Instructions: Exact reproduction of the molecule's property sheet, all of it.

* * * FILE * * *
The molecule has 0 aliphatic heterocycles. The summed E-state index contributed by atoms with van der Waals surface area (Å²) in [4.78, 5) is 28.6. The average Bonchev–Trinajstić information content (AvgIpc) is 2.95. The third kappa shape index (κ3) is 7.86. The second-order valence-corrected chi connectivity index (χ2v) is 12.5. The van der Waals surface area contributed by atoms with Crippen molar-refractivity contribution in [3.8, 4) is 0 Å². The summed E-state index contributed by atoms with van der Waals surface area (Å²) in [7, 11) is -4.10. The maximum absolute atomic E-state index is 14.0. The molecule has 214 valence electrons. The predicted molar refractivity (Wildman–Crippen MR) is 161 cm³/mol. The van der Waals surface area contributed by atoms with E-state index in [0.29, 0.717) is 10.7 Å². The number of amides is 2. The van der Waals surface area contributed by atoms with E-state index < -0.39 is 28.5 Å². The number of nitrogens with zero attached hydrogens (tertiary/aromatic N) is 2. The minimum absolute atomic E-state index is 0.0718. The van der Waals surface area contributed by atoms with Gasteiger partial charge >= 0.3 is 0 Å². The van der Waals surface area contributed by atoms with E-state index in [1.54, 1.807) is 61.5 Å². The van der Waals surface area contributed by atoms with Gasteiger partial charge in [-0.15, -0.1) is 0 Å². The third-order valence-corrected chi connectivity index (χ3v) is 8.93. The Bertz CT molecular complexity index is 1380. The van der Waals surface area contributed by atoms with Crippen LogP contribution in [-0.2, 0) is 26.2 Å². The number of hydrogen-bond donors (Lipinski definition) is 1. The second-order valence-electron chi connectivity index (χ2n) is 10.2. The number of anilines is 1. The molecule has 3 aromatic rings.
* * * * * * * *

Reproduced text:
The molecule has 0 aliphatic heterocycles. The summed E-state index contributed by atoms with van der Waals surface area (Å²) in [4.78, 5) is 28.6. The average Bonchev–Trinajstić information content (AvgIpc) is 2.95. The third kappa shape index (κ3) is 7.86. The second-order valence-corrected chi connectivity index (χ2v) is 12.5. The van der Waals surface area contributed by atoms with Crippen molar-refractivity contribution in [3.8, 4) is 0 Å². The summed E-state index contributed by atoms with van der Waals surface area (Å²) in [7, 11) is -4.10. The maximum absolute atomic E-state index is 14.0. The molecule has 214 valence electrons. The predicted molar refractivity (Wildman–Crippen MR) is 161 cm³/mol. The van der Waals surface area contributed by atoms with E-state index in [0.29, 0.717) is 10.7 Å². The number of amides is 2. The van der Waals surface area contributed by atoms with E-state index < -0.39 is 28.5 Å². The number of nitrogens with zero attached hydrogens (tertiary/aromatic N) is 2. The minimum absolute atomic E-state index is 0.0718. The van der Waals surface area contributed by atoms with Gasteiger partial charge >= 0.3 is 0 Å². The van der Waals surface area contributed by atoms with E-state index in [1.54, 1.807) is 61.5 Å². The van der Waals surface area contributed by atoms with Gasteiger partial charge in [-0.15, -0.1) is 0 Å². The third-order valence-corrected chi connectivity index (χ3v) is 8.93. The Bertz CT molecular complexity index is 1380. The van der Waals surface area contributed by atoms with Crippen LogP contribution in [-0.2, 0) is 26.2 Å². The number of hydrogen-bond donors (Lipinski definition) is 1. The second-order valence-electron chi connectivity index (χ2n) is 10.2. The number of anilines is 1. The molecule has 3 aromatic rings.